Sustainability Development in times of pandemic – Time for a Turnaround

There are several signs that the management of the world and its key stakeholders requires a turnaround. Global preparedness for major crises – despite the many institutions that exist – is not coordinated, transparent or effective and public health throughout the world is extremely vulnerable. Whatever and wherever the origin of this global virus – a severe acute respiratory syndrome or coronavirus 2 (SARS-CoV-2)  or Covid 19  – its manifestation and transmission have demonstrated a major shift in recognising what may be possible in terms of threats to the lives of many in different places –  and the world as a whole. It is interesting that the human respiratory system is the main target. This has been placed at risk generally for our global population, especially over the last 30 years since key international environmental legal conventions were agreed in Rio de Janeiro. Then Dr Gro Harlem Brundtland, a doctor and politician who is former director-general of the World Health Organisation (WHO) and the former prime minister of Norway— became known also as the mother of sustainability. She headed the Commission for Sustainable Development and coined the definition of sustainable development as follows:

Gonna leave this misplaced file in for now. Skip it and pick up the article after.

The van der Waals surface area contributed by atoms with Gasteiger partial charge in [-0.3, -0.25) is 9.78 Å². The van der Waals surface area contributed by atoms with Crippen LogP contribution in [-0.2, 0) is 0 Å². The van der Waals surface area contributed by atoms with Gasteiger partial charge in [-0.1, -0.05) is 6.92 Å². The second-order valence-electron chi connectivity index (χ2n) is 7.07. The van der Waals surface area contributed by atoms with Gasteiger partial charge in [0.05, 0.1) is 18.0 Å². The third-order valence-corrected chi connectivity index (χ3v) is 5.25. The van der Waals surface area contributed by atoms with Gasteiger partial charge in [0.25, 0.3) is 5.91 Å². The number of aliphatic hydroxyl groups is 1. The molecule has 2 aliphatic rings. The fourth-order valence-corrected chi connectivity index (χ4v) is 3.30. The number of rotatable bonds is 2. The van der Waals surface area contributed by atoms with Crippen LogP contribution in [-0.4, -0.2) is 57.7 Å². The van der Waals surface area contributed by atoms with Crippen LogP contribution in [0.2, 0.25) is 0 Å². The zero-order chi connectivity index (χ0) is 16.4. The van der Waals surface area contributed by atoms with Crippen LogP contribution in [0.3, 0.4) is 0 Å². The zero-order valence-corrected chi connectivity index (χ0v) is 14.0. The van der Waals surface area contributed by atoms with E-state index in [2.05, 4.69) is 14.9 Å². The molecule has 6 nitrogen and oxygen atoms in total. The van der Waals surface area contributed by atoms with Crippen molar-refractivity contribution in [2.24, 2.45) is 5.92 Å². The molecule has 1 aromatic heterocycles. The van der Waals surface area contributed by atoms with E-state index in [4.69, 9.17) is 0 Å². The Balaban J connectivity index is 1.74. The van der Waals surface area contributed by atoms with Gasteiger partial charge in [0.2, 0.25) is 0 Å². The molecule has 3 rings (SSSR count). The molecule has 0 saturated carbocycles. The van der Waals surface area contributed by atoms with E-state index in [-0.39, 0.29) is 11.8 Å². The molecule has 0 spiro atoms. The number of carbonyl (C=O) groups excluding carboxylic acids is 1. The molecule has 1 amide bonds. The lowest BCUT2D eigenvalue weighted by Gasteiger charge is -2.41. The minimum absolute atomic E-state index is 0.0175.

“Sustainable development is a development that meets the needs of the present without compromising the ability of future generations to meet their own needs”. (Brundtland Report, 1987) 

According to Dr Brundtland, sustainability can change the patterns of development that have threatened the environment. Sadly, there has been the devastating decline in air quality in most jurisdictions worldwide due to ongoing environmental and climate change disregard, despite the wise voices of science as medicine, as well as philosophy and spiritual values or tenets. The pandemic has exposed – and continues to expose – so many weaknesses in the global human system and the unhealthy, flagrant lack of concern for the planet as a whole. It has exposed the critical danger of the growing social and economic inequalities, as well as climate inequalities, and has raised questions about the quality of the world’s leaders or leadership. There must be a rethink, a real turnaround.